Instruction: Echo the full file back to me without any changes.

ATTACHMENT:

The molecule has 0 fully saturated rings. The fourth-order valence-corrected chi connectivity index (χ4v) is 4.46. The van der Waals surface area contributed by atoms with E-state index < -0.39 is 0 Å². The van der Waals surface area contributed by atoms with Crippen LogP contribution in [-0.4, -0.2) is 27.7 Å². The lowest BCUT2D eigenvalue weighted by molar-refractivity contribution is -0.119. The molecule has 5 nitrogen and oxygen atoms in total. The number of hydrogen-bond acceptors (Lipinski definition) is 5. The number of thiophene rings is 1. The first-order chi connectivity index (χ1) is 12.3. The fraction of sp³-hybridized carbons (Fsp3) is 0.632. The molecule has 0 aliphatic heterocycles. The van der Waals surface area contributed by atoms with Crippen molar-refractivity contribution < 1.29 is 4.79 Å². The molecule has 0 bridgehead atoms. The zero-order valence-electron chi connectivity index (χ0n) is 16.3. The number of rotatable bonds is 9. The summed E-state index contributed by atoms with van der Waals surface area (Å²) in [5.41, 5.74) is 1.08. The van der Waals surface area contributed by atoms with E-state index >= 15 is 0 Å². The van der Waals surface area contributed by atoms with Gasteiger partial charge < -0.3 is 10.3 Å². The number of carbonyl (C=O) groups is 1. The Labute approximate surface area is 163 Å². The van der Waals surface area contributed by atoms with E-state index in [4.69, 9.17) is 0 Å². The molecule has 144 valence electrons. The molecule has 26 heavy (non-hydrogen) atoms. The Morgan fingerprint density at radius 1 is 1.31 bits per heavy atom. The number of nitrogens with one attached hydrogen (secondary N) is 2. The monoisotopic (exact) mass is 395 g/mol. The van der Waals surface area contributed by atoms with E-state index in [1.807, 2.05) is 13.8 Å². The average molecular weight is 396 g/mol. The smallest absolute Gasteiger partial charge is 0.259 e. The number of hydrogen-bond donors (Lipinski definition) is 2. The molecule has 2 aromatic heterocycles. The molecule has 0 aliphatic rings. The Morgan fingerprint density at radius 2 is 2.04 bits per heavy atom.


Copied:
The molecule has 0 fully saturated rings. The fourth-order valence-corrected chi connectivity index (χ4v) is 4.46. The van der Waals surface area contributed by atoms with E-state index < -0.39 is 0 Å². The van der Waals surface area contributed by atoms with Crippen LogP contribution in [-0.4, -0.2) is 27.7 Å². The lowest BCUT2D eigenvalue weighted by molar-refractivity contribution is -0.119. The molecule has 5 nitrogen and oxygen atoms in total. The number of hydrogen-bond acceptors (Lipinski definition) is 5. The number of thiophene rings is 1. The first-order chi connectivity index (χ1) is 12.3. The fraction of sp³-hybridized carbons (Fsp3) is 0.632. The molecule has 0 aliphatic heterocycles. The van der Waals surface area contributed by atoms with Crippen molar-refractivity contribution < 1.29 is 4.79 Å². The molecule has 0 bridgehead atoms. The zero-order valence-electron chi connectivity index (χ0n) is 16.3. The number of rotatable bonds is 9. The summed E-state index contributed by atoms with van der Waals surface area (Å²) in [5.41, 5.74) is 1.08. The van der Waals surface area contributed by atoms with E-state index >= 15 is 0 Å². The van der Waals surface area contributed by atoms with Gasteiger partial charge < -0.3 is 10.3 Å². The number of carbonyl (C=O) groups is 1. The Labute approximate surface area is 163 Å². The van der Waals surface area contributed by atoms with E-state index in [4.69, 9.17) is 0 Å². The molecule has 144 valence electrons. The molecule has 26 heavy (non-hydrogen) atoms. The Morgan fingerprint density at radius 1 is 1.31 bits per heavy atom. The number of nitrogens with one attached hydrogen (secondary N) is 2. The monoisotopic (exact) mass is 395 g/mol. The van der Waals surface area contributed by atoms with E-state index in [1.807, 2.05) is 13.8 Å². The average molecular weight is 396 g/mol. The smallest absolute Gasteiger partial charge is 0.259 e. The number of hydrogen-bond donors (Lipinski definition) is 2. The molecule has 2 aromatic heterocycles. The molecule has 0 aliphatic rings. The Morgan fingerprint density at radius 2 is 2.04 bits per heavy atom.